The use of electronic discharge orders aimed at providing evidence-based decision support and clear instructions to heart failure patients helped increase compliance with quality care measures and lowered hospital readmission rates, according to research being presented at the American College of Cardiology's 62nd Annual Scientific Session.
Despite more widespread use of standardized discharge orders and evidence suggesting their effectiveness, little is known about how they impact adherence to quality measures or hospital readmission rates among heart failure patients. This study showed use of a computerized discharge system was associated with a 23 percent lower all-cause hospital readmission rate and a 10-fold increase in compliance with quality care measures.
Researchers conducted a retrospective study of heart failure patients discharged from 11 hospitals across Utah between January 2011 and September 2012 to determine whether the use of an electronic discharge orders tool was associated with higher adherence to core measures—considered medical "best practices" in heart failure care—and lower hospital readmissions. As part of the Affordable Care Act's effort to improve quality while also saving taxpayers dollars, Medicare has recently started fining hospitals that have too many patients readmitted within 30 days of their discharge—a widely accepted marker of sub-optimal care. The electronic discharge tool, first piloted in 2010, was designed to cover all aspects of the discharge process and includes integrated decision-support tools and safeguards to guide clinicians through the recommended steps for heart failure patients.
"The tool was designed by our most skilled cardiovascular practitioners to mirror the workflow of the physician and provide evidence-based decision support for cardiovascular care," said Jose G. Benuzillo, MA, MS, a senior outcomes analyst at Intermountain Healthcare in Salt Lake City and the study's lead investigator. "Use of this tool reduces variation in practice between the most skilled and experienced specialists in cardiovascular care and more general practitioners who see cardiovascular patients more infrequently."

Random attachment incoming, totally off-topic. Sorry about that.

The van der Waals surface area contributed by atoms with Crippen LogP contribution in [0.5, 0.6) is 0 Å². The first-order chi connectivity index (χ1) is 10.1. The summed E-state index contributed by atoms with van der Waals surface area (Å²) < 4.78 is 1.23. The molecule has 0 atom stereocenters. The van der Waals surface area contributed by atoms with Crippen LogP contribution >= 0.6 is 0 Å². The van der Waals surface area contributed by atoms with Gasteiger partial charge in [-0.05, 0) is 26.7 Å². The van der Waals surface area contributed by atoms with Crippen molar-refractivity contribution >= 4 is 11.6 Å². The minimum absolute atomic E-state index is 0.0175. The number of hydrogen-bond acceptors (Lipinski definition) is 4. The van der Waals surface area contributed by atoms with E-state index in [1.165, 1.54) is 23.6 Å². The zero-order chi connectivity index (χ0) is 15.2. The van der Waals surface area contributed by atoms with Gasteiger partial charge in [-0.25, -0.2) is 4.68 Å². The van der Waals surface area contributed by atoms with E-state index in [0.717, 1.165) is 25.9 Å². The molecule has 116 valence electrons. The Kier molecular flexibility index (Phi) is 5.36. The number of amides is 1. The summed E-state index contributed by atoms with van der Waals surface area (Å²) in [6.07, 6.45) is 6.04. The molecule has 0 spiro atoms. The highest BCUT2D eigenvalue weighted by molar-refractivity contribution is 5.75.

He said it has also improved communication between the patient and clinician by providing a clear, legible document that addresses all best practice orders, instructions and medications.
Adherence to the heart failure core measures was evaluated on three inpatient quality measures including provision of discharge instructions to patients, appropriate assessment of heart pumping ability and the prescription of evidence-based medications or documentation of contraindication. The primary outcome was readmission of discharged heart failure patients to the hospital within 30 days from any cause.
There were 2,409 inpatient hospitalizations that were eligible to measure readmission (also called index admissions) and adhered to at least one core measure. The discharge orders tool was used in 55 percent of these encounters. Full adherence to all three quality measures was higher among patients discharged with the electronic tool. The observed readmission rate among patients discharged with and without the electronic discharge orders tool was 15.5 and 18 percent, respectively. After adjusting for length of stay, age, sex and severity of illness, researchers found that the likelihood of readmission was even lower among patients discharged with the electronic tool.
Dr. Benuzillo adds that in addition to improving patient care, electronic discharge tools like these could help hospitals financially by reducing reimbursement penalties for readmission of patients within 30 days following discharge from their initial hospitalization.
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Dr. Benuzillo will present the study "Electronic Discharge Orders and 30-Day All-Cause Readmission" on Sunday, March 10 at 11:45 a.m., in Moscone Center, West, Room 3006.